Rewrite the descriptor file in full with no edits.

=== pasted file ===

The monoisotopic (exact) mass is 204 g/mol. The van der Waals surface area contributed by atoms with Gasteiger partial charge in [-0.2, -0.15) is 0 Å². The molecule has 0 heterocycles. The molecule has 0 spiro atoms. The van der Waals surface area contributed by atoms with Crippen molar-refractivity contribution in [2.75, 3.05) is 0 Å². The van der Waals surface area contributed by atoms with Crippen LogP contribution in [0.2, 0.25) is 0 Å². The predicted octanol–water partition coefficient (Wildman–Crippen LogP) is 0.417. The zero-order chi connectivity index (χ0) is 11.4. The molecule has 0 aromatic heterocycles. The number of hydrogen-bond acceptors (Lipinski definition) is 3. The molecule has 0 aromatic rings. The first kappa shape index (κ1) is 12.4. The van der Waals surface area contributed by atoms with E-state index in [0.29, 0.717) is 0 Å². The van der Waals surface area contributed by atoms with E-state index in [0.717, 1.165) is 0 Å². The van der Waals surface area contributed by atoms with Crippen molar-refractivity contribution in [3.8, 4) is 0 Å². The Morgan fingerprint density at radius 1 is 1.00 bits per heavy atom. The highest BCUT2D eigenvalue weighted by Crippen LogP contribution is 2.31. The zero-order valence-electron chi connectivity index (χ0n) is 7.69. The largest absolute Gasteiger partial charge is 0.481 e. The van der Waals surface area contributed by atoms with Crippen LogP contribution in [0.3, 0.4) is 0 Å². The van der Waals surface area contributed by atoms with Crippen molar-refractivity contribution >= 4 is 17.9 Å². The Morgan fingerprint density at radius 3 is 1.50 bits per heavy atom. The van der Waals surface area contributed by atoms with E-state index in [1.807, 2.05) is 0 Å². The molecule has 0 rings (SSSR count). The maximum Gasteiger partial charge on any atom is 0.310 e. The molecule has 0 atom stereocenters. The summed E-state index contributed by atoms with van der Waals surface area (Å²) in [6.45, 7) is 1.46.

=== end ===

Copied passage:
The monoisotopic (exact) mass is 204 g/mol. The van der Waals surface area contributed by atoms with Gasteiger partial charge in [-0.2, -0.15) is 0 Å². The molecule has 0 heterocycles. The molecule has 0 spiro atoms. The van der Waals surface area contributed by atoms with Crippen molar-refractivity contribution in [2.75, 3.05) is 0 Å². The van der Waals surface area contributed by atoms with Crippen LogP contribution in [0.2, 0.25) is 0 Å². The predicted octanol–water partition coefficient (Wildman–Crippen LogP) is 0.417. The zero-order chi connectivity index (χ0) is 11.4. The molecule has 0 aromatic heterocycles. The number of hydrogen-bond acceptors (Lipinski definition) is 3. The molecule has 0 aromatic rings. The first kappa shape index (κ1) is 12.4. The van der Waals surface area contributed by atoms with E-state index in [0.29, 0.717) is 0 Å². The van der Waals surface area contributed by atoms with E-state index in [0.717, 1.165) is 0 Å². The van der Waals surface area contributed by atoms with Crippen molar-refractivity contribution in [3.8, 4) is 0 Å². The Morgan fingerprint density at radius 1 is 1.00 bits per heavy atom. The highest BCUT2D eigenvalue weighted by Crippen LogP contribution is 2.31. The zero-order valence-electron chi connectivity index (χ0n) is 7.69. The largest absolute Gasteiger partial charge is 0.481 e. The van der Waals surface area contributed by atoms with Crippen LogP contribution in [0.3, 0.4) is 0 Å². The van der Waals surface area contributed by atoms with Crippen molar-refractivity contribution >= 4 is 17.9 Å². The Morgan fingerprint density at radius 3 is 1.50 bits per heavy atom. The van der Waals surface area contributed by atoms with E-state index in [1.807, 2.05) is 0 Å². The molecule has 0 rings (SSSR count). The maximum Gasteiger partial charge on any atom is 0.310 e. The molecule has 0 atom stereocenters. The summed E-state index contributed by atoms with van der Waals surface area (Å²) in [6.45, 7) is 1.46.